Brownwood Bulletin from Brownwood, Texas on November 28, 1967 · Page 4
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Brownwood Bulletin from Brownwood, Texas · Page 4

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Brownwood, Texas
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Tuesday, November 28, 1967
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Page 4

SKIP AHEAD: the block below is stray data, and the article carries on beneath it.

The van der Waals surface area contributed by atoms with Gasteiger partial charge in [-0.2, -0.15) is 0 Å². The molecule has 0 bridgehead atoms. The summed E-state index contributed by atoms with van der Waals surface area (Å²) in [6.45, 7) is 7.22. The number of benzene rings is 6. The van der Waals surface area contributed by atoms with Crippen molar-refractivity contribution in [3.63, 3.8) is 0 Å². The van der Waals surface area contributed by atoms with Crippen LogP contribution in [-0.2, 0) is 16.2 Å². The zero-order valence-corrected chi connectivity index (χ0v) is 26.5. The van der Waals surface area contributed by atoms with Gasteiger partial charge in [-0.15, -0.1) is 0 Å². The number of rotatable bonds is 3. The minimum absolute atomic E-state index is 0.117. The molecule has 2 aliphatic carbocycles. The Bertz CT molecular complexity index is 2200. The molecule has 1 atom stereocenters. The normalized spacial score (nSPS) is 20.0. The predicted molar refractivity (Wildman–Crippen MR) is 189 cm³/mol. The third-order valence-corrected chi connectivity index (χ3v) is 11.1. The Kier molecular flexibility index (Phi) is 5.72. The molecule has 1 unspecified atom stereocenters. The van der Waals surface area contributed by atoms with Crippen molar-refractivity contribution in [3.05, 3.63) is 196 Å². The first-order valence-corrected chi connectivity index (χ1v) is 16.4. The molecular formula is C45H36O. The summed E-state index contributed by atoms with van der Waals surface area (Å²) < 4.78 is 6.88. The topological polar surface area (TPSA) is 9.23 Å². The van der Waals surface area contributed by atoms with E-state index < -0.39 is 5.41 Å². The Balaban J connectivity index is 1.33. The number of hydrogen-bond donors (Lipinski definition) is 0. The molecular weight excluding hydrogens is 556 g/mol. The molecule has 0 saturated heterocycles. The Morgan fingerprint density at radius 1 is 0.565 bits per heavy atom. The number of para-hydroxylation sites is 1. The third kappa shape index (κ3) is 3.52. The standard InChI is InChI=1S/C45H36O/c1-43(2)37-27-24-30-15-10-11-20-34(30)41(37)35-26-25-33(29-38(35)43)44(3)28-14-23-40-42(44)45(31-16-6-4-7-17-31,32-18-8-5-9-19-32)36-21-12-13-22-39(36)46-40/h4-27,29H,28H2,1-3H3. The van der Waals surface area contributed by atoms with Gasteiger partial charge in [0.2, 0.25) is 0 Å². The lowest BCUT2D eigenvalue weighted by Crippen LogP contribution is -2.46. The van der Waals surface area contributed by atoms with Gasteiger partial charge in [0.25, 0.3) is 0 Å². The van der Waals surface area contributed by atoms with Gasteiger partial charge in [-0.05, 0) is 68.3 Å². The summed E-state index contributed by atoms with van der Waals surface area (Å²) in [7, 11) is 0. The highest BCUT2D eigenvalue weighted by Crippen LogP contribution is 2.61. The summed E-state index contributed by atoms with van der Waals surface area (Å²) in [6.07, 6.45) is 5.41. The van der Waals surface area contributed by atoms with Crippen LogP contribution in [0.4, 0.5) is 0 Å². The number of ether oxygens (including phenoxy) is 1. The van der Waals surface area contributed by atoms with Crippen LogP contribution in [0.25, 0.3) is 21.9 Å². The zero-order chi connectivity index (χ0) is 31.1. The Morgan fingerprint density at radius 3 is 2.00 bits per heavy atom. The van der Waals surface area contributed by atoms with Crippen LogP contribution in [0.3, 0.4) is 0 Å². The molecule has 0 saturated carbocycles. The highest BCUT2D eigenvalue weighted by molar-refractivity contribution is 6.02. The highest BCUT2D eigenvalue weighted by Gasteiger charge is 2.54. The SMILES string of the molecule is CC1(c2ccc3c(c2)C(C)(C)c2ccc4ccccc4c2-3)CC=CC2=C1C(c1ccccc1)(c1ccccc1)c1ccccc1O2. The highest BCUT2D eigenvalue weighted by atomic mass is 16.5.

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&&OWNW66& Sl/tlitlN fusidd?, Nov. 2§, SAYS LAURENCE HILLYER Korean Job Challenging "The gratitude of the Korean' people for the aid and assistance of the United Stales both during and after Ihe war is g e n u i n e," Laurence (Larry) ( Hillyer Jr. said. Hillyer, son of Mr. and Mrs. j L. D. Hillyer of Brownwood, isi a civilian working as chief coun-' sel for the Far East Engineer District of the U.S. Army Corps of Engineers at Seoul. Korea,, With offices also in Tokyo. "The job is interesting and challenging," Hillyer noted. He Weather Helps Teras Harvest AUSTIN fAP) - Favorable Weather in Texas last week spurred the gathering of crops to near completion, the U. S. Department of Agriculture reported Monday. Cotton harvest is 153 ner cent complete, compared with 77 per cent at this lime last year. Good weather in the High Plains areas —except around Lamcsa and Abilene — allowed good progress in stripping operations. Sorghum combining is 98 pel- cent complete, compared with 100 per cent at the same period in 1966. The peanut harvest is 79 per cent complete, compared with 9 per cent last year. Soybean harvest is 96 per cent complete, the same percentage for I960 at this time. Sugar beet harvest is 57 per cent complete, compared to 81 per cent last year. Wheat seeding is 98 per cent complete, compared with 99 per cent for 1966. Oat seeding is' 95 per cent complete, the same as a year ago. Lower Rio Grande Valley fields were drying from the Nov. 11 rains, with planting of winter vegetables and spring onions again under way in some of the well drained soils. explained his job involves settlement of disputes between construction contractors and the United Stales government. Hillyer pointed out the great difficulty in his job is the language barrier. HE ILLUSTRATED construc- lion jobs such as evacuation hospitals, air fields, and othef types of building involving government construction. Hillyer continued his commendation of the Korean people when he said, "Of all oiir allies, it is recognized that the Koreans are most genuine and most faithful." "They have already furnished 45,000 fighting troops to South Vietnam and recently concluded an additional committment for 25,000 more troops," Ihe district chief said. Hillyer went to Korea in June, 1967. Prior to that he was associated with Albuquerque, N. M. engineer districl for Ihe last 15 years. There he served as assistant counsel until he was promoled lo chief for Ihe Far Easl Dislrict. "The army, navy and air force conslruction program in Korea and Japan is handled through Hillycr's offices in Ihe Far East. He supervises carrying out of govcrnmenl conlracls for the army, navy and air force. HILLYER SAID the idea of the binding effect of a contract is difficult to gel across lo eilh- cr Koreans or Japanese and many times in a dispule, Ihe only solution is a settlement. For Ihe few months he has been in Seoul, Hillyer has learn-1 ed a new way of life. He lives on the American army base but is hoping lo be able lo locate a western style home so his wife and three children may join him for Ihe remainder of his two- year contracl in Korea. Korean homes are healed with 7 Texems Among Dead In Vietnam WASHINGTON (AP) - Seven casualties among fighting men from Texas were listed Monday by the Defense t)cpartmehl, including four killed in action. (>ne changed from missing 16 dead and two dead from non- enemy causes. Killed in action were: Army - 2nd Lt. Larry L. Wik Hams, husband of Mrs. Mary A. Williams, 2501 - B Sherwood Lane, Austin; Set. Ramon H, Torres, son of Mr. and Mrs. Guadalupe Torres, GOB North Rife St., Arahsas Pass; Sgt. Leonard L, Bevels, husbahd of Mrs. Ruby F, Bevels, 2006 South East St., Sherman; altd Pfc. Jimmy D. Roberson, son of Mr. and Mrs. Damon L. Roberson, 2110 West 25th, Plaihview. Missing to dead — hostile: Army — 1st. Lt. Richard f, Busenlehner, son of Mr. and Mrs. Joseph E. Busenlehncr, Route 1, Box 123, Rowena. Died not as a result of hostile action: Army — Sgl. Richard L, Moreno, son of Mr. and Mrs, Vic- 7968 May Prove Dramofic Year for Viet Deve/opmenfs WASHINGTON (AP) - Is the, departure of Defense Secretary 1 Robert S. McNamflfa from his I post the First in a series of dramatic events involving the war id Vietnam? While the White House would neither confirm nor deny Monday night that McNaifiara was Oft his way out—although other sources did confirm it—it should always be remembered President Johnson not only has a strong political sense but also a vivid dramatic one, too. It should be ho surprise ifj 1968 turns out to be a very dra-i hiatle year. Johnson and the North Viet- {hamese, out of the same set of I circumstances, have exactly the same reason for wishing for exactly opposite results in the war next year. The reason is the criticism piling up around Johnson for his i ! conduct of the war from all di- 1 tor Moreno Sr., Rural Route 2, Weatherford; and Spec. 4 Ray- j ', mond Perez, son of Mr. and \ 1 Mrs, Joe Perez, 3817 Bryan, Fort' rectiotis, including many within his own Democratic party. Because the criticism can have a tremendous effect, it is not farfetched to expect startling events in the months ahead. Johrison sees his popularity and public confidence in him at a low level. "Already some forces are at work within the Democratic party to keep him from being renominated in 1968. No one knows better than Johnson that his chances for rc- nornitlation and re-elecliofi to the presidency arc in jeopardy if the war drags on through all of next year and the criticism continues to grow. (Only Monday it was learned that Charles F. Frankel, assistant secretary of state for educational and cultural affairs, resigned, according to the Columbia Broadcasting System, in protest against Johnson's Vietnam policies.) The fact that he is President is reason enough for Johnson to get the war over with as fast as possible. His political future gives him an added reason for wanting to. Nothing could possibly help" Johnson as much politically as a smashing defeat of the North Vietnamese before next August's Democratic nominating convention or, at the least, some weeks before the November election. On the other side of the coift arc the North Vietnamese. Even if they felt themselves slipping badly in 1968 it is not hard to imagine they would try to drag the war on through the whole year in the hope Johnson would be eliminated from politics and his successor would be anxious to make concessions outright defeat for them could not obtain. Johnson and his two closest advisers on the war—McNamara and Secretary of Stale Dean Rusk—have all been on the receiving end of the criticism dumped on the administration for the war. The great whale actually is slate gray to black, mottled with while. HOME FOR A VISIT—Laurence HMIyer Jr., son of Mr. and Mrs. L. D. Hillyer of Brownwood, home on a shorf- visit, looks over his father's law books. He returned Sunday to Korea where he serves as chief counsel for the U.S. Army Corps of Engineers in Korea and Japan. (Bulletin Staff Photo) 5'Electronic Voting Systems Approved AUSTIN (AP) — Computer-1 which the voter punches holes ' Ized elections are now legal in with a metallic stylus. The cards U Texas, which means your candi- i date still may nol win, but the ' agony of doubt should be shorter. ' Secretary of State John Hill, the state's chief election officer under the new election code, ap- then are counted by digital elec- Ironic compulers located al cenlral counling stations. The cubic system uses a paper ballot similar to the one now used in Texas elections. It is marked with special ink thai fa- proved five electronic voting j cilitates counting by an electron- systems Monday for use by j j c scanner, cities or counties that want to buy Ihem, The new law requires Hill's approval, afler public hearings by three experts and himself, before an electronic system may be used. Five systems applied. All were approved. The voting systems are IBM Votomatic Seiscor 240 Vote Recorder, Datamedia Vote-A-Cord. e,r, VIP, Vot-A-Maker and Cubic Votronics Vote Counter. I The first four are nearly identical, employing an IBM card on Mechanical—as distinguished from elecironic—voting systems employing huge machines with levers have been legal in Texas for some time. Hill said when the Cubic Sys- lem is used in "an election for which different voter qualifications apply to different offices or propositions to be voled on at the same voting place, separate sets of ballots identifiable by color, heading, size or some other means" should be used. ondol. Source of heat is a charcoal briquelte and Koreans sleep on Ihe floor lo derive Ihe benefit of the heal. Running waler is almosl unheard of in a Korean home and Ihe people haul drinking waler and conserve rain water. • Hillyer lauded Korean food which is rice and kim-chi. He said the latter is a pickle prod- ucl with red peppers added. He compared it to an American salad and added. "I love it." The lawyer in discussing Korea said Ihe Country is totally militarized and he pointed out Seoul is the 10th largesl city in Ihe world with a population of 4Vi million persons. But on Ihe other hand, he noted the only modern buildings there are Iwo hotels and the U.S. State De- parlmenl building. I HILLYER DESCRIBED Ihe j shopping dislrict in the city as I one of. thousands of small shops. "There is no zoning and any and every kind of retail outlet sland side by side on crowded jslreels, he explained. "There | are no department stores and (the old fashioned markets on streels are much evidenl there," Hillyer said, He compared teen-agers in Brownwood and Seoul, "Boys and girls are segregated in school at the age of seven and do not resume their acquaintances until they are about 24 years old" he commented. He pointed out that early marriages in Korea are taboo. Mrs. Hillyer, who shares her husband's hopes to join him in Korea soon, is at present technical librarian of the joint chiefs of staff, joint task force two at Sandia Base, Albuquerque, N. M. THE COUPLE'S three children, Cory, 15, Dana, 12, and Laurence III, 9, look forsvard lo altending an army school in Korea as soon as their father finds them a place to live. Hillyer finished University of j New Mexico Law School in 1951 and graduated from University : of Texas Mining and Engineer- ling School at El Paso in 1948. {He spent IVz year at Brownwood High School but graduated from El Paso High School. B/anfon kites Wednesday HOUSTON /AP) — Funeral services 'are planned Wednes, day for W. N. (Will) Blanton, a I leader in chamber of commerce ' work across Texas and in the ! development of the cily of Hous' ton. Blanton died Monday night at age 77. Born in Moody, Blanton did chamber work in Merkel, Weatherford, Amarillo, Shreveporl and in Longview, where he founded the East Texas Chamber of Commerce. From 1929 to 1955, he ran the Houston chamber, leaving to work with Starworth Drilling Co., in which he gained a controlling interest. He was a commissioner of the Port of Houston from 1953 to 1966. Blanton was a leader in the, congregation of St. Luke's Meth-' odist Church, where his funeral will be conducted at 11 a.m. | Wednesday, He will be buried in ' Forest Park Lawndale Cemetery, Gray Times for Britain By JOHN CUNNIFP AP Business Analyst ••'NEW YORK (AP) - The British once boasted that the sun never set on the British Empire but there are days now itftMi British executives and . government men must sigh with - relief when dusk finally comes. • > rThe.se are gray times for Brit: ( 'ajn, and the darH mi§t§ that now , . precede winter seem a symbol ;'also of'her trials. Her chronic demand one operation after And still the maladies ,,e.m go fop bask in history 'B<$fld thf root of SQO$ of to' Ailments, among them, the cost and orld War II, the to war without anything that could have been expected. They are like evil spirits, and it is understandable that British believe }n ghosts, Who could have predicted the damming of the Suez Canal through which much of Britain's trade was routed? Who could have foreseen the obstinate refusal of France to permit Brit' ain to join and share in.' the trade benefits of the Common Market? Who could have slated with any assurance just }& years ago that Britain would Jose some of her bes.t brains, the brains needed to rebuild a, nation, drained abroad by financial and de.mjc reward?? And wjja.1 }gn,d of madness m the Brifisl) t psyc,h.e was jt that mm at the try.'in a fettle fer , nested lo to jurobliaif .V.'riiftV r ''All "-' ' sheep, a real setback for a nation already on austerity, Who. can say also, in this age of growing nationalism, thai the demands by Scots and Welsh for more home rule are nothing but a humorous sidelight to history? Perhaps a growing domestic problem has been added to all the others. Even when determinedly face to face with her problems, willing to fight and solve them if possible, the apparent solutions sometimes, have wound them- sejves in a. dilfmma, Consider the export-imped situation, Jn order to escape from her balance of payments, probJemsw-in order to increase lie/ wpcirte-BrjUta - colluded thai ih§ would have to foj-ee'her economy into exp^asion, r'BjiU being a. nitiojAsrgejy dr pendent ,^'pw material! f her production ' increased her j Imports,' of aJJ things, rose al-j most in proportion. And so she ; J has had to slow down again and i ! again, j Once the sun never set, and so \ forth. Now it is very, very foggy and summer "is a very long time away, ' • Two Workmen Drown in Orange ORANGE, Tex, (AP) - Two wkmen. drasrogd, Monday Jn an accident at -abater .treatment, pond of the Qwenstfilinojs Paper Co, north , .- • The, dead wfre Gilbert EJrrett of Rust and ba of IRQWNYWQOD IUUETIN 7«01 / -- ' -.'•;,'-./••'.> ! inctoifd Uf. '-V „,..,< * * GIVE THE GIFT THAT SAYS "MERRY CHRISTMAS" EVERY WEEKDAY EVENING AND SUNDAY MORNING TOO TWENTY-SIX TIMES A MONTH THIS COUPON TO ORDSR'A MAIt SUBSCRIPTION TO THE BROWNWOOD BUlUTIN. THE MOST ; THOUGHTFUL SIFT YOU CAN SEND. WE WIU ANNOUNCE YOUR GIFT WITH A'SPECIAL HOLIDAY' 'SIFT CARD: . , . . ' . ' - , , find th§ hi Ubtsk sni) SWjf ** | { 1" •r *** y r •;-' "°''-- ! ," ' "•; '• :|: V'^- 1 --,' t"J-»"'-* *,--"-' '* >."&'•> f£*"4f>t •&*"&?' - f spdii...* | "" ; - •* --''•,'' •' ' ' : * m>:> "• •' J '' ' r* &&"$$^&%^^